clicks & pops

Discussion in 'Recording Studio' started by madmusicltd, Dec 12, 2016.

  1. madmusicltd

    madmusicltd Senior Member

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    I recently changed from using a DAW to Cubase 5 on my computer, I still end up getting click and pops on my recordings. I have a feeling Norton was running in the background this time... but it is annoying what else can I do?
     
  2. DarrellV

    DarrellV Almost 1 Year old this month! Premium Member

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    You can try this free tool on your PC.

    It checks the amount of delay your system is experiencing while trying to handle your Deferred Procedure Calls.

    This delay results in Latency. Real time audio and video cannot tolerate ANY latency as they are Real Time.

    I've run it 2 ways.

    One just bare computer at the desktop.

    Two, Load up all your stuff and run this tool. Any delays will show up almost immediately. Then the trick is to narrow down the offending process.


    http://www.thesycon.de/eng/latency_check.shtml

    You did not say what kind of interface you are using.

    Clocking errors on the I/O will also cause this problem.

    Oh, yeah. You should not need Norton as ideally you should have a dedicated machine just for music.

    Mine does not go on the internet, does not have anti virus, and has most unneeded services disabled.

    You also didn't state the OS. But if it's Windows based you have a ton of unnecessary services eating up CPU cycles in the background.

    This tool will help show that.
     
  3. madmusicltd

    madmusicltd Senior Member

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    I am using a Yamaha N8, and A firewire card with the TI chipset, I make sure I close all programs when recording too.. maybe I'll give it a try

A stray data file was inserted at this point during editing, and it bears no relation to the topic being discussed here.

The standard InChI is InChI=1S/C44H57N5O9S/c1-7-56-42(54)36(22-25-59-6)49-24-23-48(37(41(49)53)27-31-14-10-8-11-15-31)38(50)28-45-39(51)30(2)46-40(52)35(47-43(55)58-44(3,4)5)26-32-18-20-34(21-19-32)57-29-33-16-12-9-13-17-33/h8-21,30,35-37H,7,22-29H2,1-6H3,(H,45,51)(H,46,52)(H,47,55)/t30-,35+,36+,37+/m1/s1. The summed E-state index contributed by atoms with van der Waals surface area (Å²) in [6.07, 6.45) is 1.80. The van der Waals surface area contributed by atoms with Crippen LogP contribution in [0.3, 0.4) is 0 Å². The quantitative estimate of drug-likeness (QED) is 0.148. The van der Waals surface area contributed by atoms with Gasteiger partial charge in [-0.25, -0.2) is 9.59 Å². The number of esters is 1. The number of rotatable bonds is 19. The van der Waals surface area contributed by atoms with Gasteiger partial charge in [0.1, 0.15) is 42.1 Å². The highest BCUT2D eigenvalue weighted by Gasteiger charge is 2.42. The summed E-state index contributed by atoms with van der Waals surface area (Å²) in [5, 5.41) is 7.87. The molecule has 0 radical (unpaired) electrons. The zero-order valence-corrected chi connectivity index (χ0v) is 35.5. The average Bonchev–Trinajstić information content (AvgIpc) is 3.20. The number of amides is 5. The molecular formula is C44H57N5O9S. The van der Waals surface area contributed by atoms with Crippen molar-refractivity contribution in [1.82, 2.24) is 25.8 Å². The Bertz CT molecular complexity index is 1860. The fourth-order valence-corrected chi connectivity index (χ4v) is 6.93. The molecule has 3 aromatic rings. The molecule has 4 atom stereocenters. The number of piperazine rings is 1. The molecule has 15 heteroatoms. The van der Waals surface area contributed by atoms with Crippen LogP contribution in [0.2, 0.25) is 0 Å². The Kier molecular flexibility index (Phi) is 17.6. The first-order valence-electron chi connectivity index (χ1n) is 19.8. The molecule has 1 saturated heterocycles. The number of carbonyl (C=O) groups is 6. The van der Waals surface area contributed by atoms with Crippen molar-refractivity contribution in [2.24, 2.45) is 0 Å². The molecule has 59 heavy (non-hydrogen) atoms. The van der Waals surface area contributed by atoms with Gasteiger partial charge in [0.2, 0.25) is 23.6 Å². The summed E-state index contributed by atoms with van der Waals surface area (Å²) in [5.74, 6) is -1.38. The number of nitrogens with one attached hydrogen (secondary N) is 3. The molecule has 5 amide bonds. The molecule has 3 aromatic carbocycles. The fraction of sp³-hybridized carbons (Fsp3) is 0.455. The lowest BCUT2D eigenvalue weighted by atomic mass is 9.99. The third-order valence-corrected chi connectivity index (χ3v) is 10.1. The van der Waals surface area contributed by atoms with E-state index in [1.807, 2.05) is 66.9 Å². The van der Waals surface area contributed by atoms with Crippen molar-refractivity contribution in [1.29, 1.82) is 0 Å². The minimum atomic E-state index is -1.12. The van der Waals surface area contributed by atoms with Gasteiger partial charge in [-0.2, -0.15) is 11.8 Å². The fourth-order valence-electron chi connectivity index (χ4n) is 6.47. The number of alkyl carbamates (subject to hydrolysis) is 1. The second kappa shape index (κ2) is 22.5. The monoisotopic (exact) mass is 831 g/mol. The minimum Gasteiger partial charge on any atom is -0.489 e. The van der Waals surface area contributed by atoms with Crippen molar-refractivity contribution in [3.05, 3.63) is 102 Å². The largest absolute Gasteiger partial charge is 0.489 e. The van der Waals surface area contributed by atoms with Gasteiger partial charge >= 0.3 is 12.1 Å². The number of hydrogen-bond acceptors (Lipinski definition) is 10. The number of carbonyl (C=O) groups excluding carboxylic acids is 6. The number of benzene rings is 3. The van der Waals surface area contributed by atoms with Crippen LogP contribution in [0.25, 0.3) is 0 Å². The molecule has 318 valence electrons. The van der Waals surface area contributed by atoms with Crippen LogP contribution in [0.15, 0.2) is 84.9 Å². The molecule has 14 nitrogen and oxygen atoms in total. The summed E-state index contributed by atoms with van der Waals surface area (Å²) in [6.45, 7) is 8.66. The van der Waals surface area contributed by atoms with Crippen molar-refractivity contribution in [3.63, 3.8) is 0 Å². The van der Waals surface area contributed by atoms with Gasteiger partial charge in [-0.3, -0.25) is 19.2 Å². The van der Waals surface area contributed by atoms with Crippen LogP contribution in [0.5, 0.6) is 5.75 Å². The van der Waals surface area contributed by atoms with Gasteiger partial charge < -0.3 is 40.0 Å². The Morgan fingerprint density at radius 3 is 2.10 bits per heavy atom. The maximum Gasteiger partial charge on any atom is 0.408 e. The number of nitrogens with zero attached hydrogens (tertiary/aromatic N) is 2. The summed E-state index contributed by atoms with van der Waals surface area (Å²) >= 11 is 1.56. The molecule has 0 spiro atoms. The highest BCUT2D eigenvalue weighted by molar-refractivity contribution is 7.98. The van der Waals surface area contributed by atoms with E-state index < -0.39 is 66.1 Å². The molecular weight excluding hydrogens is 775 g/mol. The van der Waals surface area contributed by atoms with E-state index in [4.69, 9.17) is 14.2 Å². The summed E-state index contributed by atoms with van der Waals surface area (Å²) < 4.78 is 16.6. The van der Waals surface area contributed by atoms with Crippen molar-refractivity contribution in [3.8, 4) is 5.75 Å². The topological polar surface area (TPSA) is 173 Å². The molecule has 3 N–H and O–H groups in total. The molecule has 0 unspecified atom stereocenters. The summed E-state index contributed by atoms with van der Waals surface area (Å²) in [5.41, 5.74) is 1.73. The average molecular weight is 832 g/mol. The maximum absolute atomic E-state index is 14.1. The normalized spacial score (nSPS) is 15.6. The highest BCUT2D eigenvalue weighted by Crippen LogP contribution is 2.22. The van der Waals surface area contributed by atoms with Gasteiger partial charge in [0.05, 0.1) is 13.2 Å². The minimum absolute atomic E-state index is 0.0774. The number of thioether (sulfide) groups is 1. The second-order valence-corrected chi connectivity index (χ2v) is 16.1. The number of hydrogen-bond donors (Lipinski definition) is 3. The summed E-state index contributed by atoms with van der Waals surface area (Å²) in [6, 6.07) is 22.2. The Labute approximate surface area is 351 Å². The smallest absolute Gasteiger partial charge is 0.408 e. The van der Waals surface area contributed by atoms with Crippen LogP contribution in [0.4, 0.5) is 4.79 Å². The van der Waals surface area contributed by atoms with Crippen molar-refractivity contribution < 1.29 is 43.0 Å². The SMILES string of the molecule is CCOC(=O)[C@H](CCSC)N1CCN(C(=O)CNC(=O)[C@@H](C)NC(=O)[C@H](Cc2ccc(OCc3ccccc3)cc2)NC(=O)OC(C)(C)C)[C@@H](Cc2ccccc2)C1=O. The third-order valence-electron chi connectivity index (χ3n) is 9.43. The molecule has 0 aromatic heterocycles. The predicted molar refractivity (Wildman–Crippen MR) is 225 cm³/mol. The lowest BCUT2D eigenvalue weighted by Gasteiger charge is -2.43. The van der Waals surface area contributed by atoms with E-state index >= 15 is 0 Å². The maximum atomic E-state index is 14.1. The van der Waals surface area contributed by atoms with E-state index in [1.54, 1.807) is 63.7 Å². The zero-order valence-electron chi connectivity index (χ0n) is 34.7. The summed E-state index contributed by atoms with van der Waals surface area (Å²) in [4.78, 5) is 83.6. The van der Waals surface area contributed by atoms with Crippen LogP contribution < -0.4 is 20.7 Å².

4. John Scrip

    John Scrip Senior Member

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    Two components arguing for Master Clock status...?
     
  5. DarrellV

    DarrellV Almost 1 Year old this month! Premium Member

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    ^^^^^^
    YUP! That is why I was asking about the interface, good sir!:thumb:

    Knowing who thinks they are in charge would be a big help.

    By his description I suspected a fire-wire interface (I have used it myself and seen this happen). :shock:

    I would welcome any input from a master like yourself. I'm just a cellar studio dweller.

    I gotta say since I've joined I'm still surprised by the amount of talented and professional people that hang out here.
     
  6. Nicky

    Nicky On The Road Less Traveled Premium Member

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    Your recording levels may be too high (too near -0-). Are you recording at 16bit or 24bit? 16bit may not give you enough head room, especially if you're recording "hot" signals. If at 24, you have 144dB of signal to work with, so you should top out at -16 to -12dB on your meter for each track. As you approach clipping at -0-, you will start to hear cracks and pops as your signal begins to chop off or "clip" the peaks of the digital sine wave produced by an instrument or voice. There is data in the peaks that you no longer hear, and is replaced by pops and cracks in your converted analogue audio output.